STiR coffee and tea magazine

Volume 4, Number 3

Issue link:

Contents of this Issue


Page 51 of 69

52 STiR tea & coffee industry international / Issue 3, 2015 (June/July) T By Dr. Markus Heidak Illustration by Dr. Markus Heidak he bedrock upon which the world's tea plantations rest is a varied and vital source of minerals. Geochemical formations, the presence of heavy metals, and the natural depletion of scarce minerals over time are important considerations for growers. While the tea plantations in Sri Lanka and India that were developed during colo- nial times look pretty much the same then as today these plantations are neither antique or outdated pieces of history. To those walking these plantations for the first time, the initial impressions must cause the feeling of travelling back in time. However, these gardens are rather modern examples of agricultural areas in which numerous natural processes and innumerable manmade processes collide and interact with the growing tea plants. To ensure constant tea quality and to increase yields it is essential to understand these hidden processes and how they affect the plantation. Look local Effective management takes into consideration influences on a local scale. These in- clude different types of rocks (e.g. granite, basalt); climatic conditions, various natural aerosols (e.g. Saharan dust, sea spray), human-induced emissions and impacts (e.g. ex- haust fumes, pesticides and fertilizers) as well as socioeconomic changes (e.g. expan- sion of industrial areas). All affect the soils and the growing tea bushes. In 2014, the scientific consultancy Heidelberg Geo Bio Consult (HGBC) was tasked with collecting and analyzing rocks, soils, and tea leaves from several organic certified and non-organic tea plantations for an independent research study. The study was designed so that growers can better understand how parent rocks af- fect the chemical composition of the soils and the cultivated tea. The goal is to develop methods to improve quality and food security. Several dozen representative samples (rocks, soils, tea leaves) were analyzed and in- terpreted using ICP-OES (inductively coupled plasma optical emission spectroscopy), and ICP-MS (inductively coupled plasma mass spectrometry) along with detailed analy- sis of soil pH with a strong focus on the natural chemical element cycles. Reading the Leaf How geological conditions underlying gardens affect the chemical composition of tea leaves The chemistry of the leaves reveals much about the plant. Chemical element cycles between underlying rocks, soils and tea plants.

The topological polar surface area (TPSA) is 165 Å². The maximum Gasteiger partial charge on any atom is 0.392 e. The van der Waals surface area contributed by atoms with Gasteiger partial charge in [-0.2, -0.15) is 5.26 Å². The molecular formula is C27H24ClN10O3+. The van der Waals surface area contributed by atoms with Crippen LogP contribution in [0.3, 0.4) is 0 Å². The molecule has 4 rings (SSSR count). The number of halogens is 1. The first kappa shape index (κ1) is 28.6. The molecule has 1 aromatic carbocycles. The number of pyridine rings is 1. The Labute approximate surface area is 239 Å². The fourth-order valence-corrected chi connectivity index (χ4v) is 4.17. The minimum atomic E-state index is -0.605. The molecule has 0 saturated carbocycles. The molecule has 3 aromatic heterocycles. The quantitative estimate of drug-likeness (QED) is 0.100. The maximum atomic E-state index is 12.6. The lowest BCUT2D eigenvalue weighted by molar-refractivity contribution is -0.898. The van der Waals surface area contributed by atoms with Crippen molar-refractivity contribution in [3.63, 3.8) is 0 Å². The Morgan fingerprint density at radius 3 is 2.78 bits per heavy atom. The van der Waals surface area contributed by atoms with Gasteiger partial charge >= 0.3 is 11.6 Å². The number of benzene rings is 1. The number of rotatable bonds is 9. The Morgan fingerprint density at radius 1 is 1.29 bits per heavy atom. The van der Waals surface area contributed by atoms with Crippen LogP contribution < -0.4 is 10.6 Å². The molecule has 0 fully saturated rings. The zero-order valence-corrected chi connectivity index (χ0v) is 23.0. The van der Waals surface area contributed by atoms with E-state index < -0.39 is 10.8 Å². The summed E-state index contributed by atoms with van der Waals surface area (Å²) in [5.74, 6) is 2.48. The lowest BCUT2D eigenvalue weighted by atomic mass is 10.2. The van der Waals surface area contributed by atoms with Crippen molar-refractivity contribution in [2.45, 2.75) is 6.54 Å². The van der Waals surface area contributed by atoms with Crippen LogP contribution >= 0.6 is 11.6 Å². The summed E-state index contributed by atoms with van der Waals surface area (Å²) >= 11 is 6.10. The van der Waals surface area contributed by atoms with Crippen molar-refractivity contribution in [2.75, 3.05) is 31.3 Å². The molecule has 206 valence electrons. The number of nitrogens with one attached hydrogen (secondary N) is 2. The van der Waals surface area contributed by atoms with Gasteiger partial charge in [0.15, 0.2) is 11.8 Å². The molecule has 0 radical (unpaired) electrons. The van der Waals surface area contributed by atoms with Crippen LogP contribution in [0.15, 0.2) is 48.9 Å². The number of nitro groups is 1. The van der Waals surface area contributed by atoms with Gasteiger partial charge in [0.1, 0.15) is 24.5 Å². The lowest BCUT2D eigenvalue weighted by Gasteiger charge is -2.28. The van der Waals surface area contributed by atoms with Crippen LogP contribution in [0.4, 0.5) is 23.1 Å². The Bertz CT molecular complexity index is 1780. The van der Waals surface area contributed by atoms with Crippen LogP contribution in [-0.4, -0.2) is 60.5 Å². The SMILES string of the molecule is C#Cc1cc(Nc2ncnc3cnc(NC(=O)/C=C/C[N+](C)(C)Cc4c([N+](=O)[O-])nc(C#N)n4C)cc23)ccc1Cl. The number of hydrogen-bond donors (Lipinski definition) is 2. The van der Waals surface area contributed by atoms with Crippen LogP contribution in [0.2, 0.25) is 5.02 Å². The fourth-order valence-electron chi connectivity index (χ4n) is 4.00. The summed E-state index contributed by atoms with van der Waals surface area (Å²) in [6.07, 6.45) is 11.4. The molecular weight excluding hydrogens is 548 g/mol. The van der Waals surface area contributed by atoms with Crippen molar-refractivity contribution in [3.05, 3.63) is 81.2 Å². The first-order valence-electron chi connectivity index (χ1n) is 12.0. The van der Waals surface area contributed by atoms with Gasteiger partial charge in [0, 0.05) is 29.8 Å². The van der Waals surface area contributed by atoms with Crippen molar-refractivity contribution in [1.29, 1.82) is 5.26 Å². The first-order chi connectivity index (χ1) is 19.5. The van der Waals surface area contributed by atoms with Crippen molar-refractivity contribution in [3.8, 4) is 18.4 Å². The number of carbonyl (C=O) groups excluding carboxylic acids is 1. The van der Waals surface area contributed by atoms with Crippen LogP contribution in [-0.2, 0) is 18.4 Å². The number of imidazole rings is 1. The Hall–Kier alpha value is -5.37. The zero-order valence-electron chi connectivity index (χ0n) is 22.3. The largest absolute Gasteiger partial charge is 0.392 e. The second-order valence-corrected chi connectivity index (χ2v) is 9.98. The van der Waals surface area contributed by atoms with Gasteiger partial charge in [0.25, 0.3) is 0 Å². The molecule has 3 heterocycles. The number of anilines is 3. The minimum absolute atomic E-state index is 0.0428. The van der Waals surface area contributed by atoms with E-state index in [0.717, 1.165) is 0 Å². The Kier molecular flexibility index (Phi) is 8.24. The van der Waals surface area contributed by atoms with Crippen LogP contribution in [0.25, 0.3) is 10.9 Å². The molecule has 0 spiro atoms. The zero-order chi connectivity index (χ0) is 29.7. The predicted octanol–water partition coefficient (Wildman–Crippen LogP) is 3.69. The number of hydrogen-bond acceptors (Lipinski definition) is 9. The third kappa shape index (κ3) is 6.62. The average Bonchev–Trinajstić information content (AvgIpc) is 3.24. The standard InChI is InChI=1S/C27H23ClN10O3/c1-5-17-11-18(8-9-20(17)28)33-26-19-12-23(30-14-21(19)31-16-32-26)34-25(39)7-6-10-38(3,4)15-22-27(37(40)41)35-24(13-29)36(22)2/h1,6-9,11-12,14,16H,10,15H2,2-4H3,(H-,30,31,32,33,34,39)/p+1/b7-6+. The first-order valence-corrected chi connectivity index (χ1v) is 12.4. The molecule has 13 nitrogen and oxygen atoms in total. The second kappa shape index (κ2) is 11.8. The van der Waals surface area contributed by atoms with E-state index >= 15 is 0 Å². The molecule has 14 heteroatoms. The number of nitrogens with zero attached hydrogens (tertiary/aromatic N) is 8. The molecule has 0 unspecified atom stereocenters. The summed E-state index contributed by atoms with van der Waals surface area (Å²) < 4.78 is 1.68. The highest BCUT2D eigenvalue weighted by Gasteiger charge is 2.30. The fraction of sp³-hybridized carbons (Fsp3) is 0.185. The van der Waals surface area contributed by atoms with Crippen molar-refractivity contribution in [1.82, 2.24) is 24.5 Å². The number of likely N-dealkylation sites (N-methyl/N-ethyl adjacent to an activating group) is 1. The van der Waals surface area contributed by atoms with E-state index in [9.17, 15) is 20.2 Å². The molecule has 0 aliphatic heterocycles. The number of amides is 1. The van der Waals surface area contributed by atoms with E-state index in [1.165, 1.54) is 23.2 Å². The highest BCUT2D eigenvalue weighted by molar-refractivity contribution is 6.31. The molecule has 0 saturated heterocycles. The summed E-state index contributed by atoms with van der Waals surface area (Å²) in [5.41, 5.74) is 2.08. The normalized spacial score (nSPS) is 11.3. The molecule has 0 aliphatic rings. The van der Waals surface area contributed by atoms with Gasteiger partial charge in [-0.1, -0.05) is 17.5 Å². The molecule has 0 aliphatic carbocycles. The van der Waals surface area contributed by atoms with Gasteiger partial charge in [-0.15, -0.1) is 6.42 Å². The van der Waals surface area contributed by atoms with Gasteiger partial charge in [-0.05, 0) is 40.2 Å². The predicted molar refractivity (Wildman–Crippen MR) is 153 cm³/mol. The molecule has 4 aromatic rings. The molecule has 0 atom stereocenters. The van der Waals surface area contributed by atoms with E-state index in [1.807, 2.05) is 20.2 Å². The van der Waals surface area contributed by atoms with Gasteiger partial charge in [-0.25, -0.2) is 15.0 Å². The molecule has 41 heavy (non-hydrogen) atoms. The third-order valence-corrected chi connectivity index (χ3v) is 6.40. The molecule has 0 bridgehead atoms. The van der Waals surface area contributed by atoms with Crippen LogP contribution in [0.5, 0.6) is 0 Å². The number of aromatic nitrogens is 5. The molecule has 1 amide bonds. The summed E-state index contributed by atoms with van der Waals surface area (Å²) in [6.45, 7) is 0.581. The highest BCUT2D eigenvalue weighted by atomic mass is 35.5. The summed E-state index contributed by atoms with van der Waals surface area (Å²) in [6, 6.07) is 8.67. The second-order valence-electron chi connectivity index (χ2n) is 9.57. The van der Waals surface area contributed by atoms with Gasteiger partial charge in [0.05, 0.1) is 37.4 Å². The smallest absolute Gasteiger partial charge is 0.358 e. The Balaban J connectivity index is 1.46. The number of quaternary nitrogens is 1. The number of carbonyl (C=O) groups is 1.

Articles in this issue

Archives of this issue

view archives of STiR coffee and tea magazine - Volume 4, Number 3